So speaking from experience, when first casting your eye over the wordiness of the Australian Government Department of Home Affairs website, it can seem difficult and almost daunting to find the information you need for the appropriate visa you’re intending to apply for. However, don’t be fooled by appearances – it’s actually a LOT simpler than it looks.
First, you’ll have to establish the visa you need to apply for, they will be listed under ‘Visitor Visa’s’ and in this post I’m focusing on the two main options being, the 417 (Working Holiday Visa) and the 462 (Work and Holiday Visa). As you can see the names have been easily differentiated to avoid any confusion. *eye roll*
The SIMILARITIES between the 417 and 462 visa’s are;
- they both allow entry to Australia for 12 months,
- they both allow you to leave and re-enter Australia as much as you like within those 12 months,
- anyone between the ages of 18 and 30 can apply to either,
- they also generally allow work for up to 6 months with a single Australian employer, as well as study up to 4 months if desired.
The DIFFERENCES are;
- the application processing times vary between the two types (with 417 generally taking 13-17 days and 462 taking 33-49 days),
- each visa type has an eligible list of countries of passport holders able to apply. I’m unaware of the reasoning behind the differentiation in visa’s and countries, but the lists can be found easily under the ‘Eligibility’ section on each relevant visa’s page of the website.
- there are a few extra requirements to successfully gain a 462 visa that aren’t required for the 417 like, providing a letter of support from your government (specific countries only) and knowing a “functional” level of English language.
Applying from the UK, my Visa was the 417 and once I understood what I was applying for, the process was – as Aussies would say – “too easy”. All of the initial confusion disappears when you start to complete the application process and realise it only takes around 15 minutes, answering mostly tick-box questions. Once complete, you’ll need to pay the sum of AUD$485 for your visa. Ouch. Then, you’ll need to keep an eye on your inbox for the all-important email containing your grant letter informing you that your application has been a success!
You’ll then receive the grant letter in the post and this is your only confirmation of your Visa. So when you inevitably begin your mammoth Australia research session and come across sentences such as “bring a copy of your visa”, DON’T PANIC. Keep a couple copies of your grant letter for sure, but thankfully in this modern world of technology, your visa is linked to your passport. So when you enter Australia and pass border control, having your passport checked is equally the ‘checking of your visa’, which is validated from the day you enter the country for 12 months, not from the day you’re granted it.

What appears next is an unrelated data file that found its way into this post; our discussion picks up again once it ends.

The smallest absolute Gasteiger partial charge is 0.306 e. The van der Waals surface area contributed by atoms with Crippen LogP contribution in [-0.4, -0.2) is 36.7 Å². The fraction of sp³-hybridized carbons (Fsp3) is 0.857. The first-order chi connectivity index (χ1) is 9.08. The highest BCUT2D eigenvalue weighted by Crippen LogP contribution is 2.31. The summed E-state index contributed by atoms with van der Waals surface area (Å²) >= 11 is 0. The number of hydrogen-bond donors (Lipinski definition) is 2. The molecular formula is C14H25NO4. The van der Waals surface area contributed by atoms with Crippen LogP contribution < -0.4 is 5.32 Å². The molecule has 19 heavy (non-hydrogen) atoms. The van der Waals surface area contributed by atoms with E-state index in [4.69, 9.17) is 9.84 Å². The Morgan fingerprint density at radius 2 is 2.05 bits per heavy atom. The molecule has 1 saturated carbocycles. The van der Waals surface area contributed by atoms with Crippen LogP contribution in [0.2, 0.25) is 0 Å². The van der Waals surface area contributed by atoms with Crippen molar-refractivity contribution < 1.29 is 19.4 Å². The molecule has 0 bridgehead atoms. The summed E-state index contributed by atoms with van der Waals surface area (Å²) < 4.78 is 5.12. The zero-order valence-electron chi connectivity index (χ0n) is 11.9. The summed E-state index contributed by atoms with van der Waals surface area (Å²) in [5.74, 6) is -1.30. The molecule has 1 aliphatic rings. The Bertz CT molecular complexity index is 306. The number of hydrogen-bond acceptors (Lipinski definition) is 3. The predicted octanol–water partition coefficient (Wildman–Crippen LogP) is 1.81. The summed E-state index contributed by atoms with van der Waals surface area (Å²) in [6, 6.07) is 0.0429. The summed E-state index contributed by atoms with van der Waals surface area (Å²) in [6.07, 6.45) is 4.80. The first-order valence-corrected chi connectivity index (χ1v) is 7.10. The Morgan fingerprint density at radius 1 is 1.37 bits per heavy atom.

Then what’s next? Planning the rest of your trip! If you’re a bit like me, you might feel weird about how easy the visa application process actually was, almost like it was too good to be true. I expected more documentation, more questioning, more everything. I was surprised arriving in Australia that the procedure for checking my visa and documents was so simple. I expected a strict grilling at Australian border control but after completing a small form and answering one or two standard questions, I was through the doors and making my way to the taxi rank! (Side note: This was my first big Mistake – DO NOT take a taxi, jump on the Skybus instead).
OTHER THINGS TO CONSIDER…
So visa out of the way, that’s a big chunk of your working holiday process complete. However there’s a whole lot of extra admin to do to ensure your year Down Under goes as smooth as possible. Some things won’t be completed until you’re actually in Australia but there are definitely things that can be done before you leave home to take away some of the hassle!
It’s tempting to of course look for the cheapest flights but chances are you’re traveling a very long distance from your home country to Australia and I believe it pays – quite literally – to give yourself a little more comfort on such a long journey. I booked three months in advance (usually a good time to book long haul flights) and found a great deal with Singapore Airlines, who at the time were named airline of the year, so I figured I couldn’t go wrong!
Bit of a biggy! Don’t pick the first one that pops up on a comparison website but do your research a little, consider the possibility that you may want to do outdoor (or extreme) activities and ensure you’re covered for them. Think bungee jumping, skydiving and water sports, all massively popular with travellers in Australia.